'The Better Angels of Our Nature': Lincoln, Propoganda, and Public Opinion in the North During the Civil War

Title'The Better Angels of Our Nature': Lincoln, Propoganda, and Public Opinion in the North During the Civil War
Publication TypeBook Chapter
Year of Publication1997
AuthorsPaludan, Phillip S.
EditorFörster, Stig, and Jörg Nagler
Book TitleOn the Road to Total War: The American Civil War and the German Wars of Unification, 1861-1871
PublisherCambridge University Press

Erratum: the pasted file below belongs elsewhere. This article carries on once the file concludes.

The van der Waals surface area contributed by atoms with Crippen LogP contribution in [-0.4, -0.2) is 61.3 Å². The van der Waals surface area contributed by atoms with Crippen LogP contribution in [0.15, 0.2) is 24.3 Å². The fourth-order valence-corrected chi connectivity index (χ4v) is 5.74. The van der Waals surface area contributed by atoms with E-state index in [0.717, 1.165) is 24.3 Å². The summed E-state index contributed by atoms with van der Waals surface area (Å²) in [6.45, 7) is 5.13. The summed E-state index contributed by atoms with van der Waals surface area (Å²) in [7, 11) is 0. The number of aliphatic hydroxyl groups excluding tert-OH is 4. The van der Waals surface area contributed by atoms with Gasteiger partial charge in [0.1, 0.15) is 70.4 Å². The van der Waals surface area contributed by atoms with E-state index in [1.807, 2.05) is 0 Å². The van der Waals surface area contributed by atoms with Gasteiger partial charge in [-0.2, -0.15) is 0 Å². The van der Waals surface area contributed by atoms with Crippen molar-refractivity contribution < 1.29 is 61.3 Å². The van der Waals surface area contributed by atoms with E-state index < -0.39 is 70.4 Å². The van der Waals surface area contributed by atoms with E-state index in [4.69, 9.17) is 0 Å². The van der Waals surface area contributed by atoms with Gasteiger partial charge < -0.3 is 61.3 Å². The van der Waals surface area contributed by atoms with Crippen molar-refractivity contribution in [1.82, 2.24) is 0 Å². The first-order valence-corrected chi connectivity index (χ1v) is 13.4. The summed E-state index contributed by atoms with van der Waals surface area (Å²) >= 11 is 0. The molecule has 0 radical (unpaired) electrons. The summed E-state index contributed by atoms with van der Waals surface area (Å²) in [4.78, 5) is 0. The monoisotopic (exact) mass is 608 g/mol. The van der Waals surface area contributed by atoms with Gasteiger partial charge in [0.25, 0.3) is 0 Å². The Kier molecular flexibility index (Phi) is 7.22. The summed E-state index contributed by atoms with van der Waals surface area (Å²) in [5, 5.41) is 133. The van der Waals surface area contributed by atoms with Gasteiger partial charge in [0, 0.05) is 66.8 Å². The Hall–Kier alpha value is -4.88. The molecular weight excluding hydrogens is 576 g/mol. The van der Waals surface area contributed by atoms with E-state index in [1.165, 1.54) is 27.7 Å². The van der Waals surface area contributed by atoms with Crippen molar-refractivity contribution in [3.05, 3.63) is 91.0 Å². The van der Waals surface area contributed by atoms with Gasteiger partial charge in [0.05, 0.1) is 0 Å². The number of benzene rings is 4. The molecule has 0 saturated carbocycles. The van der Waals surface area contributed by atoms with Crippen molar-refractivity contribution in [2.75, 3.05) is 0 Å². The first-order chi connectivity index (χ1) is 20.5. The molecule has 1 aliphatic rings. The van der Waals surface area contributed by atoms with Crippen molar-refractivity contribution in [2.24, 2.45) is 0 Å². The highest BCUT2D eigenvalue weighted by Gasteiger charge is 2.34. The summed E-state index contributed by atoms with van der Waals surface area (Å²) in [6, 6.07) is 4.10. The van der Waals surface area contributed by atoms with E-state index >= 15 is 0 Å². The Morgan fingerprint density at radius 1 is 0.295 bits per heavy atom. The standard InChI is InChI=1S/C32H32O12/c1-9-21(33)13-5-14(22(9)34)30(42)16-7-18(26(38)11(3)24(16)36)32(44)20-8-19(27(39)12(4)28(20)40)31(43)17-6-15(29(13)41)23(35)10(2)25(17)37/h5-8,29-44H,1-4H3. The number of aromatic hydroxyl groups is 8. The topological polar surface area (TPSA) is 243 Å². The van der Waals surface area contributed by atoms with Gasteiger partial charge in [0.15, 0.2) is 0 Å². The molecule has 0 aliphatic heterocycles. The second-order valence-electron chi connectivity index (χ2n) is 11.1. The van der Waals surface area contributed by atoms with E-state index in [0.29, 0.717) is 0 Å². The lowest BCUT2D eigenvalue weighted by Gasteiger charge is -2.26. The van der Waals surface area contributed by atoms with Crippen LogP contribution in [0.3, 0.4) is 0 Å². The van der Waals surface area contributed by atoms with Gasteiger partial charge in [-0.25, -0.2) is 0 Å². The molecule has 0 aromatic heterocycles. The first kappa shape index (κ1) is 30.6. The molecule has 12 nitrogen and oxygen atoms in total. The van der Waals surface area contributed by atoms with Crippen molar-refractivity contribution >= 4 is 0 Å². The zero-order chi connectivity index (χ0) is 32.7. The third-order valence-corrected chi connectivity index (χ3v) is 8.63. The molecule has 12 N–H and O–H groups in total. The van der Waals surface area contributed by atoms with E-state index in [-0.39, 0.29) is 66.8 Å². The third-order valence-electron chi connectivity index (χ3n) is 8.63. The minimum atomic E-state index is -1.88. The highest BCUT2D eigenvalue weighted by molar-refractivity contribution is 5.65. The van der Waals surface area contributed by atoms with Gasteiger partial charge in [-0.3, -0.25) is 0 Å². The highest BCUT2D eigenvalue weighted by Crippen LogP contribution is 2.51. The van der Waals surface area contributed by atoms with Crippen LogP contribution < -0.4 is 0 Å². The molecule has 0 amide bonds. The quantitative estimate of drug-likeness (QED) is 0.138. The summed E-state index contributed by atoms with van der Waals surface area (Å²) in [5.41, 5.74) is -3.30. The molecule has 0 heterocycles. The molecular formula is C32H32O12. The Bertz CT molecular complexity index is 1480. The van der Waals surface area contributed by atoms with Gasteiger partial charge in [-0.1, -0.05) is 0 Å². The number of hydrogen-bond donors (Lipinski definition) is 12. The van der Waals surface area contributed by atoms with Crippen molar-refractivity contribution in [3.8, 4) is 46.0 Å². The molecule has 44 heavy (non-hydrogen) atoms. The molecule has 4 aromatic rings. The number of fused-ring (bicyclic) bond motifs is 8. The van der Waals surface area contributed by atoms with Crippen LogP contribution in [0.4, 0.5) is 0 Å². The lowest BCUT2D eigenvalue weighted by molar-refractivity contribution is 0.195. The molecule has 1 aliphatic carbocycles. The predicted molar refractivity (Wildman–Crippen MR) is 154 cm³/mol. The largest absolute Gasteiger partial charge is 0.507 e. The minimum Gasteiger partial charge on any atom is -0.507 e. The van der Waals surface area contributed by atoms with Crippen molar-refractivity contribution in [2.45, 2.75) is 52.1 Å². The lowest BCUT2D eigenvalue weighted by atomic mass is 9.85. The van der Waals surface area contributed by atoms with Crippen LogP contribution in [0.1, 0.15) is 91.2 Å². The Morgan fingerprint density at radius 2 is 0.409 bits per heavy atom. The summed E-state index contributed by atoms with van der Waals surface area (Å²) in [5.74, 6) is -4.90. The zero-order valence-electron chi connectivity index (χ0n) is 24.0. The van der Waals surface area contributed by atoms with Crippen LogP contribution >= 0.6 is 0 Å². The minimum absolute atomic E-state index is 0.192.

"It is no longer possible to believe in the original dogma of democracy: that the knowledge needed for the management of human affairs comes up spontaneously from the human heart. Where we act on that theory we expose ourselves to self-deception, and to forms of persuasion that we cannot verify." - Walter Lippman We approach the fifty-first election in our nation's history. As with the fifty that preceded it, the election is a defining moment. We will once again discover who we are and what we stand for. But we need to recognize that such definitions do not simply emerge spontaneously - they are created by men and women who tell us who we are and what our ideals should be. It is important that we have the best instruction possible. To discover what that might be, I want to talk about the fundamental aspect of that instruction - propaganda, the shaping of public opinion. My focus is the efforts of Northerners to shape public opinion during the Civil War era. I want to do four things here: (1) to explain the value of talking about propaganda in the Civil War era; (2) to define the term and place that definition within the context of American society; (3) to show how Northern opinion makers propagandized during the war; and, most importantly, (4) to discuss Abraham Lincoln, who deserves much more than any recent American leader the term “The Great Communicator.” I argue that Lincoln was self-consciously a propagandist and that, although his activities in that realm occasionally revealed a dark side, he ultimately provided propaganda that shaped an American society that was far better able to achieve its goals than it had been.

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